River Wey

River Wey

LaunchesPublic RoutesKnown HazardsParking


Many waterways in England and Wales require a licence to paddle. Check the licence section below to see if this is one. Save money on your licence and secure paddling insurance by joining British Canoeing. Use our easy step RapidJoin process. Open the slider to join.

Welcome to PaddlePoints Waterways. These pages focus on individual bodies of water across the UK. On this page you'll find a map, launches, routes, licensing information, paddle trail downloads, services, and more about one particular river or canal. For the full PaddlePoints with search bar follow this link.

PaddlePoints can be accessed without creating a free account, but registering will allow you to map your own public and private routes on this waterway. You will also be able to comment on others' points, upload images, and create Personal Information Markers to receive updates about new routes and points.

You can use the buttons above to access map information on other waterways. Simply toggle the waterway to display it. If you do, note that the content surrounding the map area will remain the same. Use the green file icon next to the toggle if you want to open another dedicated river or canal page with relevant licensing information.

Use the icon above to access the legend. All map points, rivers, and canals information will appear in this section here. Click or tap a point on the map to display the information. Actual routes will appear on the map.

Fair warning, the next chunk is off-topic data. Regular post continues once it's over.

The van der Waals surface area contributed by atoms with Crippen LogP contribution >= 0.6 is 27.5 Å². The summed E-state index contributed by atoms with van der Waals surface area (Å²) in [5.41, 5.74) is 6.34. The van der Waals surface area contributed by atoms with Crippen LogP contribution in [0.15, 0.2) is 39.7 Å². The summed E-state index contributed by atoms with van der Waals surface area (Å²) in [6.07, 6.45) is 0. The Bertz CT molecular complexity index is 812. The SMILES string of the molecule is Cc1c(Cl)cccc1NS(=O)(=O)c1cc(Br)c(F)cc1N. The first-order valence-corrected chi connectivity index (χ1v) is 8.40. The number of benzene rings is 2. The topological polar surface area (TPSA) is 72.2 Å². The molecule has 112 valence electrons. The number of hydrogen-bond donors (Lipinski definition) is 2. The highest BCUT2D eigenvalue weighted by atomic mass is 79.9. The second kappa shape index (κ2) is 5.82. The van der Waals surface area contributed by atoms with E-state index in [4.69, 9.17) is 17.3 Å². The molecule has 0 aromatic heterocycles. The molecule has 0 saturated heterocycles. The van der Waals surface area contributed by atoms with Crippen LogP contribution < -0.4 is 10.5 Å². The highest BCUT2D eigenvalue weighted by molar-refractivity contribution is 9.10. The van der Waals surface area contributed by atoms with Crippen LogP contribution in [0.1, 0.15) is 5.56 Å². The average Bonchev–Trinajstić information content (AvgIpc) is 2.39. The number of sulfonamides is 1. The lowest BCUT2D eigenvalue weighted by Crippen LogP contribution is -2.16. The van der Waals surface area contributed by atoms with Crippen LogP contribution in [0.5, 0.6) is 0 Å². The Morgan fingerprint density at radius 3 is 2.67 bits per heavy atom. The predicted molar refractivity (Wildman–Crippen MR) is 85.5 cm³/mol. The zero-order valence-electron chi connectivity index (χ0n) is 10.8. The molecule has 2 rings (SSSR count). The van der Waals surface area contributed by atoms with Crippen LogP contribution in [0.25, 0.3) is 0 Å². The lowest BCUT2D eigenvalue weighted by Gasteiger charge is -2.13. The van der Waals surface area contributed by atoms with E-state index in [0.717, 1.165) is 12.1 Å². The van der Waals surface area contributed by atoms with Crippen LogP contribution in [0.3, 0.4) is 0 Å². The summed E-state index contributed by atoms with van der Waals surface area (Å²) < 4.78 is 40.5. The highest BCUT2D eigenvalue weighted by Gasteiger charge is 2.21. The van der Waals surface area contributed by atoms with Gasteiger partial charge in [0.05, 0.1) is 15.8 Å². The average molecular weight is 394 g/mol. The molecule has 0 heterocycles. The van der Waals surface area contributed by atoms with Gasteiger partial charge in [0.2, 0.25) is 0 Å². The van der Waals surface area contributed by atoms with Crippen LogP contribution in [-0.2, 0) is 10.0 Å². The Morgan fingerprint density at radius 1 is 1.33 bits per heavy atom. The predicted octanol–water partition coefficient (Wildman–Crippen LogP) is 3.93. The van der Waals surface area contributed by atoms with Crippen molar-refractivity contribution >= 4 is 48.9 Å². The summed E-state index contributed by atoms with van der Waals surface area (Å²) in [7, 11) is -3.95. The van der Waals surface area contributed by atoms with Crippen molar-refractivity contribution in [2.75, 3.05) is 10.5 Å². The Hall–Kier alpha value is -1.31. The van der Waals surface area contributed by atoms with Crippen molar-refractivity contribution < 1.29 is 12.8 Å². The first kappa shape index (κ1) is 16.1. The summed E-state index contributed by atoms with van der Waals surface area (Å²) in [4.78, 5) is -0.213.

River Licensing Information

License Authority

National Trust

Measuring 87 miles, the River Wey is a river in the South East of England. It forms where two streams join near Guildford, forming the Wey. It then meanders north and joins the River Thames at Weybridge.

A superb river if you’re looking for a picturesque paddle, the Wey has a lot to offer for nature and countryside lovers. The river predominantly flows through beautiful Surrey countryside and forms the backdrop to both Newark Priory and Brooklands.

As you paddle along, you’ll notice several water mills along the river bank.  There were once many more than what you see today, with many listed in the Doomsday book. The mills have long been used to produce power for grain and various textiles production.

There are also several areas of outstanding natural beauty along the route of the river. They provide brilliant spots to enjoy a range of wildlife.

Wildlife on the River Wey

There is a range of wildlife on view on the Wey. Kingfishers, butterflies, and much more.

During the months of July, August and September you can see dragonflies. At any point in the summer you can also see plenty of damselflies.

The small Pipistrelle bat is a regular sight at dusk. It flies high and appears jerky as it dodges to catch insects. One pipistrelle can eat up to 3,000 insects in one night.

Another bat you can see is Daubenton’s. It is a medium-sized bat, and much more steady flier than a Pipistrelle. They eat insects close to the surface of the water so you have a good chance of seeing one.